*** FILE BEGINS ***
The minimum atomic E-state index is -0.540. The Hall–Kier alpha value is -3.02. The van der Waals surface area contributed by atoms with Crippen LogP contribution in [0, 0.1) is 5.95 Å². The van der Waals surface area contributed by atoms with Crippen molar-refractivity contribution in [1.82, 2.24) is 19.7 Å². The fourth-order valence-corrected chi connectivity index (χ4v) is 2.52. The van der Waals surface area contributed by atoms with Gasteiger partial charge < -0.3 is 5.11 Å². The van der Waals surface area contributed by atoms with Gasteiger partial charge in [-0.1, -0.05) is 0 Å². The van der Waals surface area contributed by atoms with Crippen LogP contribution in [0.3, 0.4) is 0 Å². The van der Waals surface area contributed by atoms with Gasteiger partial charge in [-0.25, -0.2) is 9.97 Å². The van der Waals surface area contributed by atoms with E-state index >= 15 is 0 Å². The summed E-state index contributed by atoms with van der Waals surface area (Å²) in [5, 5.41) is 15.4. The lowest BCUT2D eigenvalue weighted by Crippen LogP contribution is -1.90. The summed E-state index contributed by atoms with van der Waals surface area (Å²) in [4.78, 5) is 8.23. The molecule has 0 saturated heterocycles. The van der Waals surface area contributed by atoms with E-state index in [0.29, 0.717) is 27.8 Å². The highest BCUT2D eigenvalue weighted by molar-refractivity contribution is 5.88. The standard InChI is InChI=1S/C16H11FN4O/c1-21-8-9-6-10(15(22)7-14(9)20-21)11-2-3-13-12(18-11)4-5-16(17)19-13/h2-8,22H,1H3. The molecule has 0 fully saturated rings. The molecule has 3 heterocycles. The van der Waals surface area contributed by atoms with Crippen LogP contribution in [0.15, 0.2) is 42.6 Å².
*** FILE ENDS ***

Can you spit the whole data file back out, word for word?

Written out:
The minimum atomic E-state index is -0.540. The Hall–Kier alpha value is -3.02. The van der Waals surface area contributed by atoms with Crippen LogP contribution in [0, 0.1) is 5.95 Å². The van der Waals surface area contributed by atoms with Crippen molar-refractivity contribution in [1.82, 2.24) is 19.7 Å². The fourth-order valence-corrected chi connectivity index (χ4v) is 2.52. The van der Waals surface area contributed by atoms with Gasteiger partial charge < -0.3 is 5.11 Å². The van der Waals surface area contributed by atoms with Gasteiger partial charge in [-0.1, -0.05) is 0 Å². The van der Waals surface area contributed by atoms with Crippen LogP contribution in [0.3, 0.4) is 0 Å². The van der Waals surface area contributed by atoms with Gasteiger partial charge in [-0.25, -0.2) is 9.97 Å². The van der Waals surface area contributed by atoms with E-state index >= 15 is 0 Å². The summed E-state index contributed by atoms with van der Waals surface area (Å²) in [5, 5.41) is 15.4. The lowest BCUT2D eigenvalue weighted by Crippen LogP contribution is -1.90. The summed E-state index contributed by atoms with van der Waals surface area (Å²) in [4.78, 5) is 8.23. The molecule has 0 saturated heterocycles. The van der Waals surface area contributed by atoms with E-state index in [0.29, 0.717) is 27.8 Å². The highest BCUT2D eigenvalue weighted by molar-refractivity contribution is 5.88. The standard InChI is InChI=1S/C16H11FN4O/c1-21-8-9-6-10(15(22)7-14(9)20-21)11-2-3-13-12(18-11)4-5-16(17)19-13/h2-8,22H,1H3. The molecule has 0 fully saturated rings. The molecule has 3 heterocycles. The van der Waals surface area contributed by atoms with Crippen LogP contribution in [0.15, 0.2) is 42.6 Å².